Cysteine Modifications

Cysteine is commonly modified due to the ease and reversibility of some of the sulfhydryl chemistry and because the amino acid is often capped to protect its sidechain from oxidation and crosslinking. There are countless modifiers used, but usually they fall into the classes described below:

  1. Maleimides (e.g. N-ethylmaleimide)
  2. Used for crosslinking proteins to each other with bi-functional modifiers and attaching proteins to solid supports.

  3. Halogen-beta-ketones (e.g. Iodoacetate, Iodoacetamide)
  4. Commonly used for capping sulfhydryls and functional studies of free Cys sidechains.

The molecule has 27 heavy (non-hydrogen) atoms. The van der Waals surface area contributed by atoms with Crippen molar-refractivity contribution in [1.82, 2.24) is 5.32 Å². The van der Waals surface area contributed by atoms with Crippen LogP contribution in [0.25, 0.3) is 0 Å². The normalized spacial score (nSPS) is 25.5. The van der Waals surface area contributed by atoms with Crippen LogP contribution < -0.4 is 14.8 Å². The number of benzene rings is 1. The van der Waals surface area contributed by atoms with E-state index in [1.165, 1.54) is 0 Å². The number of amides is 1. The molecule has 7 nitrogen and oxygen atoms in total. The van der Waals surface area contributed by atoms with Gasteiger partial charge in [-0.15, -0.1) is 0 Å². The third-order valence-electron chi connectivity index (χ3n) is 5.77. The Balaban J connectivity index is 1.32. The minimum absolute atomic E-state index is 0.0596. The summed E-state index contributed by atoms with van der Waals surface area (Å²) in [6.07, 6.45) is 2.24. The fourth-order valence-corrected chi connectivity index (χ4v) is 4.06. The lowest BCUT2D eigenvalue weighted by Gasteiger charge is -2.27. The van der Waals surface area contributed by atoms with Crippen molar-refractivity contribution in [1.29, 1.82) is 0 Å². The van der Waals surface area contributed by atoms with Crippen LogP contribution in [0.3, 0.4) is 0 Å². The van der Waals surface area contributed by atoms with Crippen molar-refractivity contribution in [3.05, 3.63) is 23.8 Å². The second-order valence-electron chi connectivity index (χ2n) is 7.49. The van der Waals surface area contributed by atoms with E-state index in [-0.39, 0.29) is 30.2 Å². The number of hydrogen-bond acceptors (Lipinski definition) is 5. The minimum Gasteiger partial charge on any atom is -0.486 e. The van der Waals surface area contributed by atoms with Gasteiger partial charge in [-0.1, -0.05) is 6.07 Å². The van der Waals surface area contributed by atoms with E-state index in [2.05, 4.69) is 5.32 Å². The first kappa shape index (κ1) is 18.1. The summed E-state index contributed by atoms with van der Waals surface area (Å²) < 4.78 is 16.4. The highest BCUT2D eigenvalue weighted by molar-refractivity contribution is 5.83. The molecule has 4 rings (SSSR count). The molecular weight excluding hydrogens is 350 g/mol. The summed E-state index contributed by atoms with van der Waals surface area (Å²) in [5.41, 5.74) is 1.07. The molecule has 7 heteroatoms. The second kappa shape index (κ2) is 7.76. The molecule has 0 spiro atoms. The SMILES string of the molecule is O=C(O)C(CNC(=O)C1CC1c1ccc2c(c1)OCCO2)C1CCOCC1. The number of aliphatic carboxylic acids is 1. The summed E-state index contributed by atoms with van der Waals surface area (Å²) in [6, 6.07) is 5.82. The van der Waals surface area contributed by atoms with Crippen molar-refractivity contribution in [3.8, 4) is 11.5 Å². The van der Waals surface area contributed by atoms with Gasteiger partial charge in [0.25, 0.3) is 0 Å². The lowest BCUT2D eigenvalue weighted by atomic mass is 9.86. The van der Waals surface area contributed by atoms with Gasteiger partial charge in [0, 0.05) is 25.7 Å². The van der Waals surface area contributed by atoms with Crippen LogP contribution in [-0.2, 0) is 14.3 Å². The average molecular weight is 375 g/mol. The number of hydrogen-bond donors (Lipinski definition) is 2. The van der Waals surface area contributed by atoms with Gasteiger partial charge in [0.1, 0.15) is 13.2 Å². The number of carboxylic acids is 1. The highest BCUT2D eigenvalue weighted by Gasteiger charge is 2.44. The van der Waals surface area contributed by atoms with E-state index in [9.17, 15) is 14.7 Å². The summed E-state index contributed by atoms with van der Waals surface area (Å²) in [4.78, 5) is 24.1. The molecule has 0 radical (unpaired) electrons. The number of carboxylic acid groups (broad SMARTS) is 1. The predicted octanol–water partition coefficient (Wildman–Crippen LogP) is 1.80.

5. Disulfide forming (e.g. Ellman's Reagent)
  6. Used to quantify free sulfhydryls; after the reaction an aromatic ion is released which absorbs at 412 nm.

  7. Mercurials (e.g. p-hydroxymercuribenzoate)
  8. Commonly used to poison sulfhydryl sidechains and for heavy atom labeling in crystallography.